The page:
IDEAS home Printed from
MyIDEAS: Log in (now much improved!) to save this paper

Asset pricing under rational learning about rare disasters

  • Koulovatianos, Christos
  • Wieland, Volker

This paper proposes a new approach for modeling investor fear after rare disasters. The key element is to take into account that investors’ information about fundamentals driving rare downward jumps in the dividend process is not perfect. Bayesian learning implies that beliefs about the likelihood of rare disasters drop to a much more pessimistic level once a disaster has occurred. Such a shift in beliefs can trigger massive declines in price-dividend ratios. Pessimistic beliefs persist for some time. Thus, belief dynamics are a source of apparent excess volatility relative to a rational expectations benchmark. Due to the low frequency of disasters, even an infinitely-lived investor will remain uncertain about the exact probability. Our analysis is conducted in continuous time and offers closed-form solutions for asset prices. We distinguish between rational and adaptive Bayesian learning. Rational learners account for the possibility of future changes in beliefs in determining their demand for risky assets, while adaptive learners take beliefs as given. Thus, risky assets tend to be lower-valued and price-dividend ratios vary less under adaptive versus rational learning for identical priors. Keywords: beliefs, Bayesian learning, controlled diffusions and jump processes, learning about jumps, adaptive learning, rational learning.

If you experience problems downloading a file, check if you have the proper application to view it first. In case of further problems read the IDEAS help page. Note that these files are not on the IDEAS site. Please be patient as the files may be large.

File URL:
Download Restriction: no

Paper provided by Goethe University Frankfurt, Institute for Monetary and Financial Stability (IMFS) in its series IMFS Working Paper Series with number 46.

in new window

Date of creation: 2011
Date of revision:
Handle: RePEc:zbw:imfswp:46
Contact details of provider: Web page:

More information through EDIRC

References listed on IDEAS
Please report citation or reference errors to , or , if you are the registered author of the cited work, log in to your RePEc Author Service profile, click on "citations" and make appropriate adjustments.:

as in new window
  1. Christos Koulovatianos & Leonard J. Mirman & Marc Santugini, 2007. "Optimal Growth and Uncertainty: Learning," Cahiers de recherche 07-05, HEC Montréal, Institut d'économie appliquée, revised Feb 2008.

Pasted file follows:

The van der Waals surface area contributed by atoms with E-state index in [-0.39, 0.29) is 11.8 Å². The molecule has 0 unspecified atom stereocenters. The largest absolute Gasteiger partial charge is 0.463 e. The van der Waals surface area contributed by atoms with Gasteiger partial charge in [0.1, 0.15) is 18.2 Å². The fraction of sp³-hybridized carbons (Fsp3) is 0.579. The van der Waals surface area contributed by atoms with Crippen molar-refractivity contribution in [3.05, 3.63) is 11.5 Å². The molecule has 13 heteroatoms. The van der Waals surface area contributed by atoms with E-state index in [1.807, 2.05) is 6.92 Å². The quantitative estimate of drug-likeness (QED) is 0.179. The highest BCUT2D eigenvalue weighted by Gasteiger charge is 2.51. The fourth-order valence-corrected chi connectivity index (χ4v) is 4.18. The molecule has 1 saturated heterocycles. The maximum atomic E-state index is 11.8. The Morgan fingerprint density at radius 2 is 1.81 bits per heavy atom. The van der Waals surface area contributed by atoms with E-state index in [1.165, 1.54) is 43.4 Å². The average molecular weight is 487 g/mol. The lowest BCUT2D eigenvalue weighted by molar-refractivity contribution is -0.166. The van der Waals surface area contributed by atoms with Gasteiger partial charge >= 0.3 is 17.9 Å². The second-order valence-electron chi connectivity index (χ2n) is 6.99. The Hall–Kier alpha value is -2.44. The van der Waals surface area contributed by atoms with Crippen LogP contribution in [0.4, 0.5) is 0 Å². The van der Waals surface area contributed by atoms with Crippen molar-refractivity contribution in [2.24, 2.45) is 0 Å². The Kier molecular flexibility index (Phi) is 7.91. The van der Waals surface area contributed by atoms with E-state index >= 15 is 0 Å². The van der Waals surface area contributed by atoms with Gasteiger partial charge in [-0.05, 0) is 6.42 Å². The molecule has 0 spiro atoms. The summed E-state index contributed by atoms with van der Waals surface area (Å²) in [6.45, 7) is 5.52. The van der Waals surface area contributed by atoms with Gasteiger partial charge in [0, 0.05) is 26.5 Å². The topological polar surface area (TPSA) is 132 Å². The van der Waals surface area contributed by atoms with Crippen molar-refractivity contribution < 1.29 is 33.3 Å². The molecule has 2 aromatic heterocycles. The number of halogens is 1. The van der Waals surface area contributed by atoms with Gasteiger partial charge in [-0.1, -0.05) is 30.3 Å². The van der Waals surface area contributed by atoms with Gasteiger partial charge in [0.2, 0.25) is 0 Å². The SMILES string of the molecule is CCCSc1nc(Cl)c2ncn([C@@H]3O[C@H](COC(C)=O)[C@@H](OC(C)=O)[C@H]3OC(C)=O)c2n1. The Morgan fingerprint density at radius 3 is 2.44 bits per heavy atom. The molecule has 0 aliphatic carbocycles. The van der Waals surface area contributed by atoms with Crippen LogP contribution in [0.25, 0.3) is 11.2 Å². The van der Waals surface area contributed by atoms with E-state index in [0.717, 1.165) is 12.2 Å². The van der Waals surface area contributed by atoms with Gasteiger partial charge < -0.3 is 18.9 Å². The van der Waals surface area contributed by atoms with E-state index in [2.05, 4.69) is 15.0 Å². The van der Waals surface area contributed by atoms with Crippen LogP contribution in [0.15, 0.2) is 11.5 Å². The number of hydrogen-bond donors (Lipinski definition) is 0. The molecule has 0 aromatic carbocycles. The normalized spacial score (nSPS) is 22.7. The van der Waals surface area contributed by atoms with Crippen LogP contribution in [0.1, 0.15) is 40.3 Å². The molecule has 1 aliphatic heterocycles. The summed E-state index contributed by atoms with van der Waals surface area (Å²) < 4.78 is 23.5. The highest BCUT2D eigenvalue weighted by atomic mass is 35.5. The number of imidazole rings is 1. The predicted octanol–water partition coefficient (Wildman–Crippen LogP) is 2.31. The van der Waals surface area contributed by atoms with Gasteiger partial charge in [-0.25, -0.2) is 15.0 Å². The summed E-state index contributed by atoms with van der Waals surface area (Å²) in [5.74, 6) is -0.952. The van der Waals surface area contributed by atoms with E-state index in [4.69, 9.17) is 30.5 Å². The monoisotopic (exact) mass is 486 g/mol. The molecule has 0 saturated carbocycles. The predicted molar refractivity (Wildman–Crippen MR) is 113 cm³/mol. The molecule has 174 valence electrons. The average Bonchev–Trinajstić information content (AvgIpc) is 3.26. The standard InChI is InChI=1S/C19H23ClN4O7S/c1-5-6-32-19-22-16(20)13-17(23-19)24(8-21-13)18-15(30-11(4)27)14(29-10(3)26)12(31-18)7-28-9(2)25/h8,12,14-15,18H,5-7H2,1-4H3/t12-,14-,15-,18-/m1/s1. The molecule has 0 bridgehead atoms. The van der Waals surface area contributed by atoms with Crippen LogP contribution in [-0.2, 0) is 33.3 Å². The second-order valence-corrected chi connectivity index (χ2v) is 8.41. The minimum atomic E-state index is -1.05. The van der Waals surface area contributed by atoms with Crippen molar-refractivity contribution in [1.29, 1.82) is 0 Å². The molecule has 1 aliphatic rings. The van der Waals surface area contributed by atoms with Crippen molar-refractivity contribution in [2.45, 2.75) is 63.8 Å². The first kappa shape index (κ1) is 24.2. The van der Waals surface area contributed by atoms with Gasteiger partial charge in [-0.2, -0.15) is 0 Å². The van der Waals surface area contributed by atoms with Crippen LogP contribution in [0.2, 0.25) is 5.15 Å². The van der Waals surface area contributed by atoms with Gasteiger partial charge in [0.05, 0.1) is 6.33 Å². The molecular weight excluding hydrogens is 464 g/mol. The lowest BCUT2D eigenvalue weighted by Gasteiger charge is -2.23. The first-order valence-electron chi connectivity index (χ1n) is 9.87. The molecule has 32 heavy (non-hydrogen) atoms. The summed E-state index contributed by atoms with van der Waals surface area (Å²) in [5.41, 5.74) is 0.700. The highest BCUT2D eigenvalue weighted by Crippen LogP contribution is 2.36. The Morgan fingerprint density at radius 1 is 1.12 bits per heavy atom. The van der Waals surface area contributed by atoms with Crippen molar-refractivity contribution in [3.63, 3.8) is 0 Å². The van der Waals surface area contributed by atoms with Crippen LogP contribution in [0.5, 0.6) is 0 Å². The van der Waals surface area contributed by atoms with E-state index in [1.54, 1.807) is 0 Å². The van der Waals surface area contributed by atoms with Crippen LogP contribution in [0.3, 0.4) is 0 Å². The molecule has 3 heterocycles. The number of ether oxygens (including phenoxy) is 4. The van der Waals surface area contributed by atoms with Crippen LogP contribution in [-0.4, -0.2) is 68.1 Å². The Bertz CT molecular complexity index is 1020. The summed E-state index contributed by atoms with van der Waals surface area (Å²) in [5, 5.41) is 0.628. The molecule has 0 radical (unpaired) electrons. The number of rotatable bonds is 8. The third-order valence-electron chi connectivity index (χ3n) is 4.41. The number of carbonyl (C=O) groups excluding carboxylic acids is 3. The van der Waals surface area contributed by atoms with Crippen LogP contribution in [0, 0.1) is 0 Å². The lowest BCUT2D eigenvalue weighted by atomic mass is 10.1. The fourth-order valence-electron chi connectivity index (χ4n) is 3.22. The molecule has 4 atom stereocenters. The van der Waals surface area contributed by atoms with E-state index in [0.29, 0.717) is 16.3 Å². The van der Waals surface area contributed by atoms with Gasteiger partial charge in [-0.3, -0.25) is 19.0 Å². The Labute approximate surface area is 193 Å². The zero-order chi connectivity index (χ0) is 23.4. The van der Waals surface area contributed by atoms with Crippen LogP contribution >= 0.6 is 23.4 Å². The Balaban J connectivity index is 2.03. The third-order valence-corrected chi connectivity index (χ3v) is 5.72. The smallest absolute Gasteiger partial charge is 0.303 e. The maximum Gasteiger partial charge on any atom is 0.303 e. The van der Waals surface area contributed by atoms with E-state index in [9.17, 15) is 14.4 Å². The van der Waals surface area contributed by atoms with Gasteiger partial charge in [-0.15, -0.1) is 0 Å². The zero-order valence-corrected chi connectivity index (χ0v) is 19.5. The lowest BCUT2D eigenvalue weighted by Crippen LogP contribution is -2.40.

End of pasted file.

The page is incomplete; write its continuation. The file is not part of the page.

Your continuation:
2. Klaus Adam & Albert Marcet, 2011. "Booms and Busts in Asset Prices," CEP Discussion Papers dp1059, Centre for Economic Performance, LSE.
  3. Martin L. Weitzman, 2007. "Subjective Expectations and Asset-Return Puzzles," American Economic Review, American Economic Association, vol. 97(4), pages 1102-1130, September.
  4. Jun Liu, 2005. "An Equilibrium Model of Rare-Event Premia and Its Implication for Option Smirks," Review of Financial Studies, Society for Financial Studies, vol. 18(1), pages 131-164.
  5. Francois Gourio, 2008. "Disasters and Recoveries," American Economic Review, American Economic Association, vol. 98(2), pages 68-73, May.
  6. Jess Benhabib & Chetan Dave, 2011. "Learning, Large Deviations and Rare Events," NBER Working Papers 16816, National Bureau of Economic Research, Inc.
  7. Jessica A. Wachter, 2013. "Can Time-Varying Risk of Rare Disasters Explain Aggregate Stock Market Volatility?," Journal of Finance, American Finance Association, vol. 68(3), pages 987-1035, 06.
  8. Cox, John C & Ingersoll, Jonathan E, Jr & Ross, Stephen A, 1985. "An Intertemporal General Equilibrium Model of Asset Prices," Econometrica, Econometric Society, vol. 53(2), pages 363-84, March.
  9. Xavier Gabaix, 2008. "Variable Rare Disasters: An Exactly Solved Framework for Ten Puzzles in Macro-Finance," NBER Working Papers 13724, National Bureau of Economic Research, Inc.
  10. Bakshi, Gurdip & Skoulakis, Georgios, 2010. "Do subjective expectations explain asset pricing puzzles?," Journal of Financial Economics, Elsevier, vol. 98(3), pages 462-477, December.
  11. Robert J. Barro, 2007. "Rare Disasters, Asset Prices, and Welfare Costs," NBER Working Papers 13690, National Bureau of Economic Research, Inc.
  12. Mirman, Leonard J & Samuelson, Larry & Urbano, Amparo, 1993. "Monopoly Experimentation," International Economic Review, Department of Economics, University of Pennsylvania and Osaka University Institute of Social and Economic Research Association, vol. 34(3), pages 549-63, August.